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AfDB pledges $10 billion to Africa to fight the corona crisis

The $10 billion financial package is part of the AfDB’s response to the pandemic. It will be granted to both governments and the private sector. While it is still too early to assess the health impact of the coronavirus, it is already known that the majority of countries on the African continent will suffer economically. Africa’s total public debt could increase to over $2 trillion in 2020.



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Considering the current corona crisis, the African Development Bank (AfDB) has decided to take action by taking several important steps. The latest initiative to date is the creation of a $10 billion fund to help African countries fight the coronavirus pandemic.

An “exceptional mobilization,” most African capitals commented the day after the announcement. In detail, the “fund is endowed with $5.5 billion for sovereign operations in Bank member countries and $3.1 billion for sovereign and regional operations through the African Development Fund countries […] An additional $1.35 billion will be devoted to private sector operations,” according to the Bank’s official announcement, whose headquarters are in Abidjan. Both governments and private sector actors will be able to make use of these funds.

Find out how AfDB is planning to help African countries cope with the pandemic. The Born2Invest mobile app brings you the most important economic news from Africa.

A financial windfall that takes budgetary problems into account

This envelope has the particularity of taking into account the budgetary difficulties currently faced by many countries on the continent. Forced to make budgetary readjustments, some have already requested international assistance.

Nigerien President Mahamadou Issoufou has called for a “Marshall Plan” for Africa, while Ethiopian Prime Minister Abiy Ahmed called on the G20 in March to provide debt relief for the most vulnerable economies and to prepare a $150 billion emergency financial assistance plan.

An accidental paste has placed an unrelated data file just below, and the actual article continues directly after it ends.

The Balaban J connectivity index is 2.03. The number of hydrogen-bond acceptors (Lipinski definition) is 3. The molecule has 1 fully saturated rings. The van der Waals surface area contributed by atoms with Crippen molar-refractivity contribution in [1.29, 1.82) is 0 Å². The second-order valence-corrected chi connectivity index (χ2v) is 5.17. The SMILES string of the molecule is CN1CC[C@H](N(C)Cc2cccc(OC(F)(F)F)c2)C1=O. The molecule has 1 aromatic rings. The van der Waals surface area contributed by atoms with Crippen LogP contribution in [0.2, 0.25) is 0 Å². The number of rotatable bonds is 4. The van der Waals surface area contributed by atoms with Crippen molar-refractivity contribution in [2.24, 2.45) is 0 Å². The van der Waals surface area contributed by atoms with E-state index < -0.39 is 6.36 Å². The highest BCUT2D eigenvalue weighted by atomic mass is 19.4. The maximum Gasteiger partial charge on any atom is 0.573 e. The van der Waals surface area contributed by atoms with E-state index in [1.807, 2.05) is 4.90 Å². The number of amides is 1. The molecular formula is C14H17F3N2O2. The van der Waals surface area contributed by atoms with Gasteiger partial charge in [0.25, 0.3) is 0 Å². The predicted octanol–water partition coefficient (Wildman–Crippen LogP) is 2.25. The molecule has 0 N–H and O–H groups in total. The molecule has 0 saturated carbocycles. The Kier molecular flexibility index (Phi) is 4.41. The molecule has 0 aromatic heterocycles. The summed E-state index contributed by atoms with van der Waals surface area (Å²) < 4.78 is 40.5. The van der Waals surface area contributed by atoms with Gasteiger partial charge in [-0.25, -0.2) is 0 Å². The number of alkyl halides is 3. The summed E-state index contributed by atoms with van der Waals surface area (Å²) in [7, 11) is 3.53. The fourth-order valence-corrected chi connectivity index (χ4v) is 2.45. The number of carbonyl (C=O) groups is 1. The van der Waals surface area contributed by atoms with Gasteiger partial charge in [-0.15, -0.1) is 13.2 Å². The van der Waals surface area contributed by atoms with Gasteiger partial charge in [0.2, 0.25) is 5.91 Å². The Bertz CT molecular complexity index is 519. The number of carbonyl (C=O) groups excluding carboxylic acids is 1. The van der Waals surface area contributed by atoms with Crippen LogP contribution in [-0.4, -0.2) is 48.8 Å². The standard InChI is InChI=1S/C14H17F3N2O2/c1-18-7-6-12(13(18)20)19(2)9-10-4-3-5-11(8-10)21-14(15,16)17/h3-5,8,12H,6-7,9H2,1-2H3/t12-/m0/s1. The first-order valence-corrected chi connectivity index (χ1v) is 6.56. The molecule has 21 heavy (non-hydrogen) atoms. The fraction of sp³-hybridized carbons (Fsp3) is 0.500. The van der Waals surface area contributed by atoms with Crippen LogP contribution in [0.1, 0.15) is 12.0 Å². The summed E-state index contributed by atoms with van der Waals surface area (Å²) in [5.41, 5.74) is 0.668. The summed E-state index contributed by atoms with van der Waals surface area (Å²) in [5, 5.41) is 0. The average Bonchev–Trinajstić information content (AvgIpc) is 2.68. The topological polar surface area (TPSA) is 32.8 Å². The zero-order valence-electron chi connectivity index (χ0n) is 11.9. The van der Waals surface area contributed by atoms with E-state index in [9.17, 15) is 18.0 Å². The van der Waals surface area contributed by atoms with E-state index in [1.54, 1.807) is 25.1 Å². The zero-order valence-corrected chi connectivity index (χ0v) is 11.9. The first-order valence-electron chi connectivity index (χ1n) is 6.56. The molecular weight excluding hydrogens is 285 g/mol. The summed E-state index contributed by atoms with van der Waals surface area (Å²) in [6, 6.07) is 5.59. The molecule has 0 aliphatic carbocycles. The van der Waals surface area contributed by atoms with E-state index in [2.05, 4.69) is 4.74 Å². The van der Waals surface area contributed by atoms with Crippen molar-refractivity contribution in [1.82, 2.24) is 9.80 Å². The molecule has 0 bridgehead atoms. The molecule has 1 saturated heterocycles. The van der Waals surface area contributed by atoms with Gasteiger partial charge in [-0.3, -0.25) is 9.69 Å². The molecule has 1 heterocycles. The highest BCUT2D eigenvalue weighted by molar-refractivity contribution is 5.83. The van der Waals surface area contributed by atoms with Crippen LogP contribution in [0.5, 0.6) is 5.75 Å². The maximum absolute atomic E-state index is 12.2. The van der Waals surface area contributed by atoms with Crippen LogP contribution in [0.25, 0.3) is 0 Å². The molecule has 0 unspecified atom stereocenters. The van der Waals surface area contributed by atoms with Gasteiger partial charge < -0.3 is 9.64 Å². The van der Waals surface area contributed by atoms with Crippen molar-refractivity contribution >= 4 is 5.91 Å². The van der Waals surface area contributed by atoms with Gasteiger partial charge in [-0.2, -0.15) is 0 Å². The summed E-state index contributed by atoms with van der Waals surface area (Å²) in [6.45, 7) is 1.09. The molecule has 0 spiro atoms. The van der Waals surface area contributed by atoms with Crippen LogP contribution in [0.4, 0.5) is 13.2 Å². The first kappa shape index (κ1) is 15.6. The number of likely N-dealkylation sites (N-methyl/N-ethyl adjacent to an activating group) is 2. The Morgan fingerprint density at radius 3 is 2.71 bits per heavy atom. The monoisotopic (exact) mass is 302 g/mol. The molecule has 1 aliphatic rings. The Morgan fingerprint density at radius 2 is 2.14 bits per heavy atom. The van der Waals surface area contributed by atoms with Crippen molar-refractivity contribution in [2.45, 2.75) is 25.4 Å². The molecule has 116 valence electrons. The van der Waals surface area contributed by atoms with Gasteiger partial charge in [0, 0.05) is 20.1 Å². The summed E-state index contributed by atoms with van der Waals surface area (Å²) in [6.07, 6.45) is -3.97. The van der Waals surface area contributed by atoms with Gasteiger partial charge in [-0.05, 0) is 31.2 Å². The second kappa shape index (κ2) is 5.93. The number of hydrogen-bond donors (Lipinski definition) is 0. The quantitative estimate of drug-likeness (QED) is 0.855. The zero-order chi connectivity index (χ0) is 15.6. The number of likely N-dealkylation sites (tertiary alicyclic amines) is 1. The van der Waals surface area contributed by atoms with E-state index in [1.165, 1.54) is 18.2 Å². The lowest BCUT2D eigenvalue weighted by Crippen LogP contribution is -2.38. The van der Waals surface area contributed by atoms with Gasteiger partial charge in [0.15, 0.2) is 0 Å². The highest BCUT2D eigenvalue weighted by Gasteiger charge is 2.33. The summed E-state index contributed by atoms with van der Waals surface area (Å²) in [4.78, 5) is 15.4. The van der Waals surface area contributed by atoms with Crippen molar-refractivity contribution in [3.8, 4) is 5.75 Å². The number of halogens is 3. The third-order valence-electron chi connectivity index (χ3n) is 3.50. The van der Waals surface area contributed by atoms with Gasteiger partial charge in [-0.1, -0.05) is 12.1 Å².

Many African countries derive their export earnings from commodities

The collapse of oil prices has plunged African economies into distress. According to the AfDB’s African Economic Outlook 2020, these economies are simply unable to meet their budget commitments which were based on oil prices prior to the coronavirus outbreak. “Africa faces huge fiscal challenges to effectively respond to the coronavirus pandemic. The AfDB is deploying all its emergency response capacities to help Africa at this critical time. We need to protect lives. This fund will help African countries in their efforts to contain the rapid spread of COVID-19,” the AfDB President, Akinwumi Adesina, said.

Africa might be heading towards a recession

According to several studies (Finactu, African Union) published in recent weeks, including the latest report of the African Development Bank, COVID-19 could lead to a decline in GDP, ranging from $22.1 billion to $88.3 billion according to the worst-case scenario, a contraction of GDP forecasts for 2020 of 0.7 to 2.8 points. If the current situation persists, Africa could even fall into recession this year.

As it stands, the COVID-19 shock will further reduce the continent’s fiscal space, as budget deficits are projected to widen by 3.5% to 4.9% and increase Africa’s financing gap by an additional $110 to $154 billion in 2020. Bank estimates indicate that Africa’s total public debt could increase from $1.86 trillion at the end of 2019 to over $2 trillion in 2020, compared to a projection of $1.9 trillion in a non-pandemic scenario. According to a report prepared by the Bank in March 2020, in the worst-case scenario, these figures are expected to reach $2.1 trillion in 2020.

Two weeks ago, the Bank issued a social bond, “Fighting COVID-19,” for a record $3 billion, the largest U.S. dollar-denominated social bond issued in the international capital market the statement said. “We are living in an exceptional time, when we must take bold and decisive action to save and protect millions of Africans. We are in a race to save lives and no country will be left behind,” Adesina said. Also last week, the African Development Bank’s board of directors approved $2 million in emergency assistance to the World Health Organization (WHO) to strengthen its capacity to help African countries control and mitigate the effects of the COVID-19 pandemic.


(Featured image by Josh Appel via Unsplash)

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First published in LePoint Afrique, a third-party contributor translated and adapted the article from the original. In case of discrepancy, the original will prevail.

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Andrew Ross is a features writer whose stories are centered on emerging economies and fast-growing companies. His articles often look at trade policies and practices, geopolitics, mining and commodities, as well as the exciting world of technology. He also covers industries that have piqued the interest of the stock market, such as cryptocurrency and cannabis. He is a certified gadget enthusiast.